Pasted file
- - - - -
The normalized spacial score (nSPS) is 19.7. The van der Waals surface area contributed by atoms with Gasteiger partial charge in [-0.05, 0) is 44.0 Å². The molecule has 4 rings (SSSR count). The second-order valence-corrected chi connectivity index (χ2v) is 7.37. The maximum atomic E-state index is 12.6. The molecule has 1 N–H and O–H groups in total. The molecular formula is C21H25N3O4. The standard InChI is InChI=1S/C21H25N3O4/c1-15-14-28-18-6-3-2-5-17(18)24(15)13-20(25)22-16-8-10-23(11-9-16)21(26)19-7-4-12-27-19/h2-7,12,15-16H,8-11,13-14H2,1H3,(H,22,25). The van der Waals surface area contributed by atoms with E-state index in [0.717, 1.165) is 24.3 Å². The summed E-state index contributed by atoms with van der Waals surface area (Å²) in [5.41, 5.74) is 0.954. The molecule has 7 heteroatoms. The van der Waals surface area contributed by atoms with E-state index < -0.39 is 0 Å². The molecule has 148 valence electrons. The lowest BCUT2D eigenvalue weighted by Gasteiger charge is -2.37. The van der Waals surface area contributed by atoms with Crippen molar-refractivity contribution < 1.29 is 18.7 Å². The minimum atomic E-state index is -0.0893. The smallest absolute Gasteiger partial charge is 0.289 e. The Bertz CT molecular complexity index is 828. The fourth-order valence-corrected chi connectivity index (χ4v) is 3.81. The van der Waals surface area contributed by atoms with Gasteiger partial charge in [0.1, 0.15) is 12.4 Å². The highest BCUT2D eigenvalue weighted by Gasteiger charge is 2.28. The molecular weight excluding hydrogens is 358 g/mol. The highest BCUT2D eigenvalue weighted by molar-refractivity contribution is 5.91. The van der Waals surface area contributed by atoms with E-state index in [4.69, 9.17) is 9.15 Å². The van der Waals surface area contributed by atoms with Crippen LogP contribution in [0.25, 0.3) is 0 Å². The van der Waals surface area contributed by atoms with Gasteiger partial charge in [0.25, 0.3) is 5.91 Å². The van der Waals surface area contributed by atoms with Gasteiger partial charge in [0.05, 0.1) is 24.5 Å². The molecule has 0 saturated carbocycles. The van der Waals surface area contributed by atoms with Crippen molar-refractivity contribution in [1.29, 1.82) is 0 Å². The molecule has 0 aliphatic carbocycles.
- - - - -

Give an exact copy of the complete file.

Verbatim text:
The normalized spacial score (nSPS) is 19.7. The van der Waals surface area contributed by atoms with Gasteiger partial charge in [-0.05, 0) is 44.0 Å². The molecule has 4 rings (SSSR count). The second-order valence-corrected chi connectivity index (χ2v) is 7.37. The maximum atomic E-state index is 12.6. The molecule has 1 N–H and O–H groups in total. The molecular formula is C21H25N3O4. The standard InChI is InChI=1S/C21H25N3O4/c1-15-14-28-18-6-3-2-5-17(18)24(15)13-20(25)22-16-8-10-23(11-9-16)21(26)19-7-4-12-27-19/h2-7,12,15-16H,8-11,13-14H2,1H3,(H,22,25). The van der Waals surface area contributed by atoms with E-state index in [0.717, 1.165) is 24.3 Å². The summed E-state index contributed by atoms with van der Waals surface area (Å²) in [5.41, 5.74) is 0.954. The molecule has 7 heteroatoms. The van der Waals surface area contributed by atoms with E-state index < -0.39 is 0 Å². The molecule has 148 valence electrons. The lowest BCUT2D eigenvalue weighted by Gasteiger charge is -2.37. The van der Waals surface area contributed by atoms with Crippen molar-refractivity contribution < 1.29 is 18.7 Å². The minimum atomic E-state index is -0.0893. The smallest absolute Gasteiger partial charge is 0.289 e. The Bertz CT molecular complexity index is 828. The fourth-order valence-corrected chi connectivity index (χ4v) is 3.81. The van der Waals surface area contributed by atoms with Gasteiger partial charge in [0.1, 0.15) is 12.4 Å². The highest BCUT2D eigenvalue weighted by Gasteiger charge is 2.28. The molecular weight excluding hydrogens is 358 g/mol. The highest BCUT2D eigenvalue weighted by molar-refractivity contribution is 5.91. The van der Waals surface area contributed by atoms with E-state index in [4.69, 9.17) is 9.15 Å². The van der Waals surface area contributed by atoms with Crippen LogP contribution in [0.25, 0.3) is 0 Å². The van der Waals surface area contributed by atoms with Gasteiger partial charge in [0.25, 0.3) is 5.91 Å². The van der Waals surface area contributed by atoms with Gasteiger partial charge in [0.05, 0.1) is 24.5 Å². The molecule has 0 saturated carbocycles. The van der Waals surface area contributed by atoms with Crippen molar-refractivity contribution in [1.29, 1.82) is 0 Å². The molecule has 0 aliphatic carbocycles.